There is the issue of Canadian Arctic sovereignty - when it arose back in the 80's (pre-global warming awareness), U.S. icebreakers were traversing the Canadian Arctic Northwest Passage without informing Canadian authorities. That lead to the Arctic Co-operation Agreement signed in 1988 by Prime Minister Brian Mulroney and U.S. President Ronald Reagan. The document states that the U.S. would refrain from sending icebreakers through the Northwest Passage without Canada's consent; in turn, Canada would always give consent. ( foreign submarine traffic including American and Russian, continues unmolested). However, the issue of whether the waters were international or Canadian was again left unresolved (if international rules are followed, the waters are all within Canadian coastal control). Harper has been criticized, primarily by NDP leader Jack Layton, as being soft on Arctic sovereignty, but Harper did announce some changes to Canadian oversight and increased military presence in the region recently. Now with the recognition of the true impact of global warming and the environmental sensitivity of the Arctic, we need to know where Obama stands. The only thing we know so far is that Obama is against Arctic drilling, but no specifics on the Northwest Passage as an important trade route. And important it is with the marked reduction of pack ice - The Northwest Passage, for the London - Tokyo trip is 7,000 kilometres shorter than the current shipping route through the Panama Canal and even 5,000 km less than the Suez Canal. Canada needs to take firm action to protect our Arctic territory.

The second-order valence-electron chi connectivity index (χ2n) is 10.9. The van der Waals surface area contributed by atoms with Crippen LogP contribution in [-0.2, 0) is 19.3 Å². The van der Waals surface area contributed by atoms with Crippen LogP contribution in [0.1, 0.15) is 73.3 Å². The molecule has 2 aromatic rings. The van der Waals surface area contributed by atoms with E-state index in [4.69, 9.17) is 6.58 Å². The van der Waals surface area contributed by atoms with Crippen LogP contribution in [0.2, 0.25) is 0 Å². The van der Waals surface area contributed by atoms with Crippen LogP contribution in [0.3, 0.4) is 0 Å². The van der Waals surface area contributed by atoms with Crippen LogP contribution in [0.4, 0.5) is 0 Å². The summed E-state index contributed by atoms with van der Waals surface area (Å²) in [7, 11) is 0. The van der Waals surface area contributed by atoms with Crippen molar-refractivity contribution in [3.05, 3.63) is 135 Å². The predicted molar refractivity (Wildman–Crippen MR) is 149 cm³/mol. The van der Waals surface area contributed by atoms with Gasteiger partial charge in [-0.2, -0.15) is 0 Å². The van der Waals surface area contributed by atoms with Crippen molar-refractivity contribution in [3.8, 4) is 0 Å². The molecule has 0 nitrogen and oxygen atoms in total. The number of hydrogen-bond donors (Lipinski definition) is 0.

Barack Obama has stated his intentions of revamping health care in the US, including a National Health Care Plan. Canada will no doubt be affected by any changes in the USA, as each country looks at the other's successes, failures and best practices. Harper has already shown disdain for universal health care in Canada and although Obama brings a fresh perspective, remember that the first US investigations were instituted by President Clinton who started the Task Force on National Health Care Reform in 1993 and appointed then First Lady Hillary Clinton. Obama may well call on her to play a similar role now.

The election of Barack Obama will certainly impact Canada and her people. This week Harper has already made overtures to Obama regarding a Canada - US Energy and Climate Change Pact. We must remember, however, that relations between the two countries can not be modelled along simple partisan or idealogical lines. Democrats are not Liberals and Republicans are not Conservatives. We also must be aware and sensitive to the fact that policies which may seem good to the US are not always good for Canada. Canadians are not high on the list of American priorities. After all, we're just neighbors.